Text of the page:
The Mac Then and the iPad Now

by Ben Bajarin   |   January 24th, 2014

Today marks the 30th anniversary of the Mac. My father was one of the few industry analysts there to witness the the birth of the Mac and wrote a great piece reflecting on the Mac’s role in computing over the past 30 years. But rather than look back I would rather look forward.

The Mac has played an important role in paving the way for computing in many areas. I believe the iPad is playing an equally important role in the future of computing. It is interesting to think that in the future we may be celebrating the 30 year anniversary of the iPad while some manifestation of the product is still in the hands of many.

About 10 years ago, pent up with frustration and nearly throwing my Windows desktop out the second story window of the house I was living at, I switched to a Mac and never looked back. How many consumers today are not upgrading their Windows PCs and instead are switching to an iPad as their primary personal computing device? How many people across the globe who never owned a PC will get an iPad as their first PC?

Apple’s vision for the Mac was all about making computing simple and accessible. The vision centered on bringing computing to everyone not just those with a degree in computer literacy. This remains Apple’s vision holistically today and it is further manifested in the iPad. While the Mac’s reach has remained limited (about 6% of the total PC install base today) the iPad has the potential to reach the masses in way the Mac cannot but with the same original vision in mind.

Many keep pounding the narrative that the PC is dead. While there is some truth to this statement computing is alive and well it simply has shifted to new form factors. Even though I believe there is still a growth story for the Mac there is no question the iPad has the greatest potential reach with its computing form and function.

The iPad may not acquire the vast majority of the global personal computing market share but it will not matter. Competitors will still study it and learn from it because it will lead the way with simplified mass market computing. Which is something many companies struggle to execute on. While the iPad itself will continue to play a role in the future of computing its influence will be visible industry wide for decades to come. The iPad is as important today to the future of computing as the Mac was 30 years ago.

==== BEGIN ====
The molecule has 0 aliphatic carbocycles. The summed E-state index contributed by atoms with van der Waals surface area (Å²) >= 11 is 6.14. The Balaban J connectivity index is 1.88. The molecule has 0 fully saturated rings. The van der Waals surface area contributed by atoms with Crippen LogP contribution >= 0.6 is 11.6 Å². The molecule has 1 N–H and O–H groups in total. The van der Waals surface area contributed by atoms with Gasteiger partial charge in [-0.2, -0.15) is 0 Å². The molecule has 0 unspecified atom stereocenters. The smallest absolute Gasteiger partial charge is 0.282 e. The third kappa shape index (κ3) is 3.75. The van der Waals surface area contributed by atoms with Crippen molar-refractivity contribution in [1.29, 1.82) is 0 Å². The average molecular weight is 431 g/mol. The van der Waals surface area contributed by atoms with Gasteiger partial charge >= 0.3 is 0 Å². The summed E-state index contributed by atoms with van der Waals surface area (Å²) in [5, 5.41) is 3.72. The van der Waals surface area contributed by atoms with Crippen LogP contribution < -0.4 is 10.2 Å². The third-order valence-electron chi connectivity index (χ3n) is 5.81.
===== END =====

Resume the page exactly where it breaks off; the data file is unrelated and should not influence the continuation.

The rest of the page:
Steve Jobs shipped the first Mac 30 years ago today. The first portable Mac debut in September of 1989. And while I’m not sure Steve Jobs knew all that he had at the time, I believe he shipped the first truly mass market “Mac” on April 3rd 2010.

Ben Bajarin

Ben Bajarin is a Principal Analyst at Creative Strategies, Inc - An industry analysis, market intelligence and research firm located in Silicon Valley. His primary focus is consumer technology and market trend research. He is a husband, father, gadget enthusiast, trend spotter, early adopter and hobby farmer. Full Bio
  • Space Gorilla

    Those without bias can see that the iPad is incredibly meaningful to the future of computing. Those who cannot rid themselves of bias will continue to argue that the iPad is not a PC, not capable of X, not suited for Y, etc (and completely miss the point).

    • TheEternalEmperor

      Agreed. The “iPad(or tablet) is a toy, PCs are for real work.” crowd sounds a lot like the “GUI is for toys, command line is for real work..” and the “PC is a toy, mainframes are for real work.” people before them.

      That sort will always be with us and will never learn.

  • Bruno Deserto

    My first Mac product is my current iPad Air. I owned Samsung tablets in the past I can tell the difference is quite significant. Samsung is improving but I see they have no chance to compete with their touchwiz never-updated Android version. It is bloody frustrating. Simplicity and efficiency are they keys and Apple is very spot on in pretty much everything they do.